Energy Drinks and Sports Drinks Confusion and Risks
The History Sports and Energy Drinks
The strange origin of sports drinks go back to the summer of 1965, when a University of Florida Gator's assistant football coach asked a team of university physicians (led by Dr. Robert Cade) to determine why the heat was affecting so many of their athletes From their research it was discovered that the fluids, electrolytes and carbohydrates the players lost during practice and competition were not being adequately replenished. The scientists used these findings to formulate a carbohydrate-electrolyte beverage called Gatorade. The following year, the Gators went 9-2 and won the Orange Bowl. Other colleges, hoping for similar results, soon began ordering batches of Gatorade and the sports drink industry was born.
The first energy drink may well have started in Scotland in 1901 under the name Iron Brew, which was subsequently changes to Irn-Bru It, is currently advertised as Scotland's other National. In Japan, Taisho Pharmaceuticals introduced a drink called Lipovitan-D in 1962. It contained a blend of B-vitamins and taurine, which are proposed ingredients intended to bolster energy and concentration. Then in 1987 an Austrian named Dietrich Mateschitz furthered this idea by combining sugar and caffeine, formulating Red Bull. The popularity of Red Bull quickly spread in Europe and a decade later appeared on the U.S. market. Today, energy drinks are extremely popular with over 500 brands appearing on the market in 2006 alone.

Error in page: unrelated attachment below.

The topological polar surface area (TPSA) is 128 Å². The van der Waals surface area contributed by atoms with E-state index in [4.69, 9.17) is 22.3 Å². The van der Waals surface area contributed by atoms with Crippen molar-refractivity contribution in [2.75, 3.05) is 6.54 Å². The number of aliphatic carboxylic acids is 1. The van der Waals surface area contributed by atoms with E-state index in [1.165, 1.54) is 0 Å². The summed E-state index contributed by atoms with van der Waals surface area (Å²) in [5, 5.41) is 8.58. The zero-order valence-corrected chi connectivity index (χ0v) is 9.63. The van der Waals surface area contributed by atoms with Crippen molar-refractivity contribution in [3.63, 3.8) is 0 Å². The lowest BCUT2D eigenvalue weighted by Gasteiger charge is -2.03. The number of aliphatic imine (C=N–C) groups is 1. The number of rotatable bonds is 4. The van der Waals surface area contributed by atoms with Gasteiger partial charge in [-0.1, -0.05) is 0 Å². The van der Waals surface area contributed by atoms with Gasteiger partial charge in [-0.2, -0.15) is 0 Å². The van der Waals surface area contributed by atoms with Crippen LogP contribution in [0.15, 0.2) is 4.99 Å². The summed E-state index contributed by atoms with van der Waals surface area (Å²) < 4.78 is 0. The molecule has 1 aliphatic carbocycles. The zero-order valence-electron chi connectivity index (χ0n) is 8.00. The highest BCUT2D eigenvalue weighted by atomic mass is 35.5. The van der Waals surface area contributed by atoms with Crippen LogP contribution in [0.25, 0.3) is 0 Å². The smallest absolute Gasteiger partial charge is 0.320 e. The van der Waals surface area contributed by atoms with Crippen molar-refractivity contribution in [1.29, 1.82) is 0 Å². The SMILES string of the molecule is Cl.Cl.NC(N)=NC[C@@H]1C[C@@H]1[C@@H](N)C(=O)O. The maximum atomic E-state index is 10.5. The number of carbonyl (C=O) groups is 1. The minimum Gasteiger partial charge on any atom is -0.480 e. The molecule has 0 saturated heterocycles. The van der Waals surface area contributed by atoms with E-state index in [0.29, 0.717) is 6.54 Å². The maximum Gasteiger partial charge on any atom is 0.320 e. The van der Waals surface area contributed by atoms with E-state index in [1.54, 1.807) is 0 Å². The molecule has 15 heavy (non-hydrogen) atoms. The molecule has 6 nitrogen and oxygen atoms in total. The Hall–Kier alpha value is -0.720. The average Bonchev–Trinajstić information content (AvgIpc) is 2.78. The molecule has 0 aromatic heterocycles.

Sports and energy drinks are available in corner stores, gas stations and bars, often displayed alongside soft drinks and juices. Energy drinks are soft drinks advertised as boosting energy. These drinks usually do not emphasize energy derived from the calories they contain but rather through a choice of caffeine, vitamins, and herbal supplements the manufacturer has combined.
Energy drinks-They (Joose, Four Loko, Red Bull and Spark) are meant to supply mental and physical stimulation for a short period of time. They usually contain caffeine, taurine (an amino acid, one of the building blocks of protein), vitamins and glucuronolactone, a carbohydrate.
Sports drinks- They (Gatorade or Powerade) re-hydrate our body and provide sugars, which the body burns to create energy and replenish electrolytes. Electrolytes maintain salt and potassium balances in the body.
Health Risks Energy drinks
Problems may arise with energy drinks when too many are consumed or when mixed with alcohol. For example, they have become popular at all-night dance parties, bars and clubs. People drink them to keep up their energy during periods of intense physical activity or drink them after exercise to quench their thirst. Rather than re-hydrating their bodies, these drinks may actually lead to dehydration.
- Energy drinks has found to be suspected adverse reactions. Symptoms have included cardiac irregularities and neurological effects.
- Energy drinks should be consumed in moderation. Energy drinks should not be taken on an empty stomach and should not replace food.
- Never mix energy drinks with alcohol.
- To help re-hydrate your system after intense physical activity or exercise drink water.
- Authorized energy drinks will have an eight-digit Natural Product Number (NPN) on the label